Washington D.C. - While for most cancers, risk increases dramatically with age, a recent study has found that the height of a person could also make them more prone to cancer.
The University of California study has been published in the journal Proceedings of the Royal Society B.
Leonard Nunney examined data from four large-scale surveillance projects on 23 cancer categories. Each of these cancer studies established that tall individuals are at an increased risk of cancer, with overall risk increasing by about 10 percent per 10 centimeter (4 inch) increase in height.
Other researchers have proposed that that factors acting early in life - nutrition, health, social conditions - independently influence height and cancer risk. But Nunney, a professor of biology, challenges this hypothesis.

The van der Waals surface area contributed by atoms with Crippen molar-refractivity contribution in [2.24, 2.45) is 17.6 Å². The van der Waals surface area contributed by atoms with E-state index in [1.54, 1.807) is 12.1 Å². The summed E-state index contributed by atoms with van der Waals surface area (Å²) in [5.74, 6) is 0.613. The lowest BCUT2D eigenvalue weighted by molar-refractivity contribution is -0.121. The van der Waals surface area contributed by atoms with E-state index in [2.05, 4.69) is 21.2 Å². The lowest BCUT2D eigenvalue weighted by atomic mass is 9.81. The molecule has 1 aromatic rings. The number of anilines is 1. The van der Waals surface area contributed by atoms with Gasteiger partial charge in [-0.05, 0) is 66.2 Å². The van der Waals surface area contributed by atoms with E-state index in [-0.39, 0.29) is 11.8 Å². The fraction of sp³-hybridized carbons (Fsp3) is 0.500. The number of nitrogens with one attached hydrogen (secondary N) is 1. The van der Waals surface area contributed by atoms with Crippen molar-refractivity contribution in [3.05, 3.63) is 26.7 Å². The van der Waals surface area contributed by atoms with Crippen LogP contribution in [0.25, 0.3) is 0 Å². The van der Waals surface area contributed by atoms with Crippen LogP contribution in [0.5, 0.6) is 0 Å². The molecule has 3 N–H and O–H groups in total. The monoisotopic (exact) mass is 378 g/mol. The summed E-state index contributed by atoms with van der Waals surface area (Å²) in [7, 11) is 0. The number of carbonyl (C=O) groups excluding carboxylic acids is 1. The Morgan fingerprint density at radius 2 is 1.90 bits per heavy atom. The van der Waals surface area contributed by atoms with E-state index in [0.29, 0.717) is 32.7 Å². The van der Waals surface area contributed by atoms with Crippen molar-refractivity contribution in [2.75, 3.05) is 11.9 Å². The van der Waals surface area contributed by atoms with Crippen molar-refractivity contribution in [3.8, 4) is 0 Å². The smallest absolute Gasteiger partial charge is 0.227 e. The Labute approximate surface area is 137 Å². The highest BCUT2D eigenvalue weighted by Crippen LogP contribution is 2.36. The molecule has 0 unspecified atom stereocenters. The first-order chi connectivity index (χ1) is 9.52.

"I tested the alternative hypothesis that height increases cell number and that having more cells directly increases cancer risk," he said. "The data strongly supported this simple hypothesis. For most cancers, the size of the height effect is predictable from the height-related increase in cell number."
When Nunney performed a comparison of the observed effect of height on the risk of specific cancers for both women and men, he found that the effect of being tall on the risk of thyroid and skin cancer was high in women; for men, skin cancer stood out.
"Tall individuals are at increased risk of almost all cancers," he said. "But skin cancers - such as melanoma - show an unexpectedly strong relationship to height. This may be because the hormone IGF-1 is at higher levels in taller adults."
IGF-1 is a growth factor that is particularly important in early development, Nunney explained, but IGF-1 has also been linked to a higher rate of cell division in tall adults.
"If your cells divide more often, then that adds to your cancer risk," he said. "If skin cells are dividing more rapidly in tall people due to high levels of IGF-1, then this could account for the increased risk for melanoma."...